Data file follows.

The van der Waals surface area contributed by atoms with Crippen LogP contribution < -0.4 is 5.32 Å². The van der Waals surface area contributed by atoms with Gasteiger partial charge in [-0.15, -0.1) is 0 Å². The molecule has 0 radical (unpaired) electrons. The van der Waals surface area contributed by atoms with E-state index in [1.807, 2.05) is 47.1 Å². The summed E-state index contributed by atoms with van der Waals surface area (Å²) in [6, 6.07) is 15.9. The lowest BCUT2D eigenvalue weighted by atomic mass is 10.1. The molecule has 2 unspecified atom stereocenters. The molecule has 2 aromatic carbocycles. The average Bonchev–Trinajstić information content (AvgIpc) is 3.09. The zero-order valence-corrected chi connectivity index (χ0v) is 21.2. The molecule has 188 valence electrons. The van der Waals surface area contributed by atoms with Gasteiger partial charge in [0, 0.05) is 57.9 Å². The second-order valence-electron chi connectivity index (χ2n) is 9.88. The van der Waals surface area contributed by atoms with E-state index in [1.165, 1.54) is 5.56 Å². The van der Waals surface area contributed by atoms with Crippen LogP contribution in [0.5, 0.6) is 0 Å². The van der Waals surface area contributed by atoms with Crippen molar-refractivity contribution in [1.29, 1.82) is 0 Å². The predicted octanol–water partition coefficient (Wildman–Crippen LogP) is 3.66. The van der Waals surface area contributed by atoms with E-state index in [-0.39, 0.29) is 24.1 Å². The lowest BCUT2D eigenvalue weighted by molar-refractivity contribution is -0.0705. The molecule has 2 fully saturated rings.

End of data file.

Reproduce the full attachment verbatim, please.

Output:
The van der Waals surface area contributed by atoms with Crippen LogP contribution < -0.4 is 5.32 Å². The van der Waals surface area contributed by atoms with Gasteiger partial charge in [-0.15, -0.1) is 0 Å². The molecule has 0 radical (unpaired) electrons. The van der Waals surface area contributed by atoms with E-state index in [1.807, 2.05) is 47.1 Å². The summed E-state index contributed by atoms with van der Waals surface area (Å²) in [6, 6.07) is 15.9. The lowest BCUT2D eigenvalue weighted by atomic mass is 10.1. The molecule has 2 unspecified atom stereocenters. The molecule has 2 aromatic carbocycles. The average Bonchev–Trinajstić information content (AvgIpc) is 3.09. The zero-order valence-corrected chi connectivity index (χ0v) is 21.2. The molecule has 188 valence electrons. The van der Waals surface area contributed by atoms with Gasteiger partial charge in [0, 0.05) is 57.9 Å². The second-order valence-electron chi connectivity index (χ2n) is 9.88. The van der Waals surface area contributed by atoms with E-state index in [1.165, 1.54) is 5.56 Å². The van der Waals surface area contributed by atoms with Crippen LogP contribution in [0.5, 0.6) is 0 Å². The van der Waals surface area contributed by atoms with Crippen molar-refractivity contribution in [1.29, 1.82) is 0 Å². The predicted octanol–water partition coefficient (Wildman–Crippen LogP) is 3.66. The van der Waals surface area contributed by atoms with E-state index in [-0.39, 0.29) is 24.1 Å². The lowest BCUT2D eigenvalue weighted by molar-refractivity contribution is -0.0705. The molecule has 2 fully saturated rings.